It was a bit of shame that the Moore Theatre was sparsely populated Tuesday night during Austin four-piece The Octopus Project’s opening set for Devo, although that’s hardly a surprise. There’s likely very little crossover between fan bases for the indie electronica act and the cult new wave rockers, but if the diehard fans that flooded the venue just in time for Devo’s act had arrived a little earlier, they probably would have found something they liked.
After all, it’s not as if you can’t see some of Devo’s influence in The Octopus Project, whether in their shared penchant for idiosyncratic synthesized sounds, their love for kitsch or their high-energy shows. The Octopus Project first crossed paths with Devo at 2010’s Moogfest in Asheville, N.C., where it filled in as backing band after guitarist Bob Mothersbaugh injured his hand. Tuesday’s Seattle show was the first of eight shows in which it’ll open for Devo.
Despite the small audience, The Octopus Project dove in to its set with the same enthusiasm I’ve seen the band display with larger crowds. The nearly 45-minute set encapsulated its appeal — irrepressibly upbeat soundscapes fronted by hard-charging, instrument-switching energy. Toto Miranda’s furious drumming underpins the guitar and bass of Josh Lambert and Ryan Figg, while Yvonne Lambert gives the sound its edge with her array of samplers and keyboards.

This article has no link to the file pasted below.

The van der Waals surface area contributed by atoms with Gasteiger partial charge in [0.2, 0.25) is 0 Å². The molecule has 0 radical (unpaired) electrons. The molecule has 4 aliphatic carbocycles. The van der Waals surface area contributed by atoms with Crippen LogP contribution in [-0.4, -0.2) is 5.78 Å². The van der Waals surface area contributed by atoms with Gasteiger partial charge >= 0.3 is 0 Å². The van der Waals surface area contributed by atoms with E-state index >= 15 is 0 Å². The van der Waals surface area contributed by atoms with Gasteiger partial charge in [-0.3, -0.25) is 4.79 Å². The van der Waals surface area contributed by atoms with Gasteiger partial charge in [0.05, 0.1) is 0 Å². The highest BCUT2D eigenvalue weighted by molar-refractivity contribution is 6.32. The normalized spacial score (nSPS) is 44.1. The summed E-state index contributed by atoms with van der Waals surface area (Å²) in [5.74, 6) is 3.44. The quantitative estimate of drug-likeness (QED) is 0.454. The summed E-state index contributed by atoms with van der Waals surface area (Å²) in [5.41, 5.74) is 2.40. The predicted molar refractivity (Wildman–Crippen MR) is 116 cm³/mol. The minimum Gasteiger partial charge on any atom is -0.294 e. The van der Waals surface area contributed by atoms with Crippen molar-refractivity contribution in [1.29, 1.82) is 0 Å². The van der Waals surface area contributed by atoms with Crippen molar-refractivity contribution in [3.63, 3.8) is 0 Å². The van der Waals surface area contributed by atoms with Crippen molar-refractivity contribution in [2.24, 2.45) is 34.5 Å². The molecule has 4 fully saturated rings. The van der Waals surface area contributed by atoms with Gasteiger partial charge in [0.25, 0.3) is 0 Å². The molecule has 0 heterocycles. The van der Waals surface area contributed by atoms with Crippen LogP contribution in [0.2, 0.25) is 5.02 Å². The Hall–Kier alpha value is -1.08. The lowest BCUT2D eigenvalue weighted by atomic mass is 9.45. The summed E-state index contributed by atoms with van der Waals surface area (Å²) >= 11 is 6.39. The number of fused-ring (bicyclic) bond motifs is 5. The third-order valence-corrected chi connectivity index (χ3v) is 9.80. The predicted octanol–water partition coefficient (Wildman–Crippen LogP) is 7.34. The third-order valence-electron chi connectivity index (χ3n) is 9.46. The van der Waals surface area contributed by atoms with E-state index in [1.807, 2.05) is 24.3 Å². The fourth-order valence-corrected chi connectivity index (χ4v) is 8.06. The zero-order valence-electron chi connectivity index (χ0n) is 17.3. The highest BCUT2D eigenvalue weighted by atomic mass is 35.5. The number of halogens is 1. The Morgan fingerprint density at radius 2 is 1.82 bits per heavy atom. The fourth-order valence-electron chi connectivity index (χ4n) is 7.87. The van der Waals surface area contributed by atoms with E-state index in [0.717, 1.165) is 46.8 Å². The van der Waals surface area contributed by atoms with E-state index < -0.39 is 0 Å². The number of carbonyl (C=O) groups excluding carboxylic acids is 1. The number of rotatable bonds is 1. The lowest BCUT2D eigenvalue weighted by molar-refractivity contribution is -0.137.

The Octopus Project rarely features singing in its songs, but never falls into the same-sounding morass that some instrumental bands fail to overcome. Each song possesses a distinct identity, with those featuring Lambert’s expert manipulation of the theremin achieving a soaring sense of bliss. There may not be any humans singing, but when she takes control of the instrument, it’s as if a disembodied voice is rising above the din of crunching guitars, an otherworldly aria that’s as haunting as it is beautiful.
Devo took the stage soon after The Octopus Project finished, and delivered a nonstop blast of lively, noisy rock with tongue firmly planted in cheek. If the instruments constantly threatened to overwhelm the vocals in the mix, it hardly mattered; it was clear almost everyone knew all the lyrics anyway. The band’s unwavering commitment to showmanship is impressive, and its simultaneous embrace of social critique and outright silliness (matching shirts emblazoned with a grilled hot dog pattern were busted out for the encore — only one of many costume changes) is never uninteresting.
Songs from the band’s 2010 release, Something for Everybody, held their own against the parade of expected hits (“Whip It,” “Secret Agent Man,” “Freedom of Choice,” “(I Can’t Get No) Satisfaction”), with Gerald Casale’s brief interludes and costume changes punctuating a breathlessly executed run of songs. Mark Mothersbaugh closed out the show as Booji Boy with one of Devo’s most blatantly satirical numbers, “Beautiful World.”
It might be easy to dismiss Devo as pure nostalgia bait, but the band remains fascinating on its own merits, with its proclivity for the aggressively strange and its commitment to embracing that identity with gusto. The band’s current tour with The Octopus Project runs through March 27, with a performance at Austin City Limits.